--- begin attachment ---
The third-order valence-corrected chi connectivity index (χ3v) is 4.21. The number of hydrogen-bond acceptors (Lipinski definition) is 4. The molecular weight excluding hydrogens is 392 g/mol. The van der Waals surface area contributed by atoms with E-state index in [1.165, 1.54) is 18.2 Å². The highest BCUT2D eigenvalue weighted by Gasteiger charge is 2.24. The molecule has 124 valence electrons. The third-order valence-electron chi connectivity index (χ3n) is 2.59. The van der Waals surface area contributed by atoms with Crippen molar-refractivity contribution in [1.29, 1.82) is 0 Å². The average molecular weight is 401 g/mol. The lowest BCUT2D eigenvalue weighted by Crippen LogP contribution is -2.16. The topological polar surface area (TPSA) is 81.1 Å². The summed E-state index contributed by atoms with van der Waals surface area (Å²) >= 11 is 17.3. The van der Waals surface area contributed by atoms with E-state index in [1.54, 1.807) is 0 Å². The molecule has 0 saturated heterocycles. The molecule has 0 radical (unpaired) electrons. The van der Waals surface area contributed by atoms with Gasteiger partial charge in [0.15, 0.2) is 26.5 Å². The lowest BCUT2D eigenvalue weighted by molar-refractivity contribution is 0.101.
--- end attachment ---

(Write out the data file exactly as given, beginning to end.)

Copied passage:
The third-order valence-corrected chi connectivity index (χ3v) is 4.21. The number of hydrogen-bond acceptors (Lipinski definition) is 4. The molecular weight excluding hydrogens is 392 g/mol. The van der Waals surface area contributed by atoms with E-state index in [1.165, 1.54) is 18.2 Å². The highest BCUT2D eigenvalue weighted by Gasteiger charge is 2.24. The molecule has 124 valence electrons. The third-order valence-electron chi connectivity index (χ3n) is 2.59. The van der Waals surface area contributed by atoms with Crippen molar-refractivity contribution in [1.29, 1.82) is 0 Å². The average molecular weight is 401 g/mol. The lowest BCUT2D eigenvalue weighted by Crippen LogP contribution is -2.16. The topological polar surface area (TPSA) is 81.1 Å². The summed E-state index contributed by atoms with van der Waals surface area (Å²) >= 11 is 17.3. The van der Waals surface area contributed by atoms with E-state index in [1.54, 1.807) is 0 Å². The molecule has 0 saturated heterocycles. The molecule has 0 radical (unpaired) electrons. The van der Waals surface area contributed by atoms with Gasteiger partial charge in [0.15, 0.2) is 26.5 Å². The lowest BCUT2D eigenvalue weighted by molar-refractivity contribution is 0.101.